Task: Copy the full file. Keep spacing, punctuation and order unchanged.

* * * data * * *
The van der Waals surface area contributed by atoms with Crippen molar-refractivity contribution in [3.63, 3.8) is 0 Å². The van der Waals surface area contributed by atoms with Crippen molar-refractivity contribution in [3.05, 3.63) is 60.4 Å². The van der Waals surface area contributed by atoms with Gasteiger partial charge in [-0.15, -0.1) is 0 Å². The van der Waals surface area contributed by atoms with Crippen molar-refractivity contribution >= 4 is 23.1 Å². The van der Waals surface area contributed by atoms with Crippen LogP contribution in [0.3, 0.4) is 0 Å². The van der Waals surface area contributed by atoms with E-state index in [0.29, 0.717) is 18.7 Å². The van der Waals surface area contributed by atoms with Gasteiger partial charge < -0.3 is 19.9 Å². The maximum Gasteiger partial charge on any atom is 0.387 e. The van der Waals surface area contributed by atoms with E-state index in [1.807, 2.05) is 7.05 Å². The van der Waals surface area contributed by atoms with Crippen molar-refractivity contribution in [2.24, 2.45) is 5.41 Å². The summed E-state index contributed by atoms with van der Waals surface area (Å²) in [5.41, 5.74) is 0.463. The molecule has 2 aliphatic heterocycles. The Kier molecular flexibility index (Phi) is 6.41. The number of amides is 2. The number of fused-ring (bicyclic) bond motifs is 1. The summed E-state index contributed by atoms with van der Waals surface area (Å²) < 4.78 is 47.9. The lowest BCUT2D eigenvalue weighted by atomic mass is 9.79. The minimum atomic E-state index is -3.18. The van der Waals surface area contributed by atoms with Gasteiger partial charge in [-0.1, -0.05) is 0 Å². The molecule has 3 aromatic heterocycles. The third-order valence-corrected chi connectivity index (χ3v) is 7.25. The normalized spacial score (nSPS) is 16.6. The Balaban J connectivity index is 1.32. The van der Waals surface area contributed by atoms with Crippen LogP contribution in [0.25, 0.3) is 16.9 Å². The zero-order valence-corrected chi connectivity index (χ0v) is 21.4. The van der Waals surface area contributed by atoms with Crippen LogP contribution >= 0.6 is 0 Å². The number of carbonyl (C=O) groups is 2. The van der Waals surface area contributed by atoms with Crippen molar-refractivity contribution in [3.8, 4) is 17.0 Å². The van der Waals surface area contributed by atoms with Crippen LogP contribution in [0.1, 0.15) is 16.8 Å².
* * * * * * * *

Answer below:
The van der Waals surface area contributed by atoms with Crippen molar-refractivity contribution in [3.63, 3.8) is 0 Å². The van der Waals surface area contributed by atoms with Crippen molar-refractivity contribution in [3.05, 3.63) is 60.4 Å². The van der Waals surface area contributed by atoms with Gasteiger partial charge in [-0.15, -0.1) is 0 Å². The van der Waals surface area contributed by atoms with Crippen molar-refractivity contribution >= 4 is 23.1 Å². The van der Waals surface area contributed by atoms with Crippen LogP contribution in [0.3, 0.4) is 0 Å². The van der Waals surface area contributed by atoms with E-state index in [0.29, 0.717) is 18.7 Å². The van der Waals surface area contributed by atoms with Gasteiger partial charge < -0.3 is 19.9 Å². The maximum Gasteiger partial charge on any atom is 0.387 e. The van der Waals surface area contributed by atoms with E-state index in [1.807, 2.05) is 7.05 Å². The van der Waals surface area contributed by atoms with Crippen molar-refractivity contribution in [2.24, 2.45) is 5.41 Å². The summed E-state index contributed by atoms with van der Waals surface area (Å²) in [5.41, 5.74) is 0.463. The molecule has 2 aliphatic heterocycles. The Kier molecular flexibility index (Phi) is 6.41. The number of amides is 2. The number of fused-ring (bicyclic) bond motifs is 1. The summed E-state index contributed by atoms with van der Waals surface area (Å²) < 4.78 is 47.9. The lowest BCUT2D eigenvalue weighted by atomic mass is 9.79. The minimum atomic E-state index is -3.18. The van der Waals surface area contributed by atoms with Gasteiger partial charge in [-0.1, -0.05) is 0 Å². The molecule has 3 aromatic heterocycles. The third-order valence-corrected chi connectivity index (χ3v) is 7.25. The normalized spacial score (nSPS) is 16.6. The Balaban J connectivity index is 1.32. The van der Waals surface area contributed by atoms with Crippen LogP contribution in [0.25, 0.3) is 16.9 Å². The zero-order valence-corrected chi connectivity index (χ0v) is 21.4. The van der Waals surface area contributed by atoms with Crippen LogP contribution >= 0.6 is 0 Å². The number of carbonyl (C=O) groups is 2. The van der Waals surface area contributed by atoms with Crippen molar-refractivity contribution in [3.8, 4) is 17.0 Å². The van der Waals surface area contributed by atoms with Crippen LogP contribution in [0.1, 0.15) is 16.8 Å².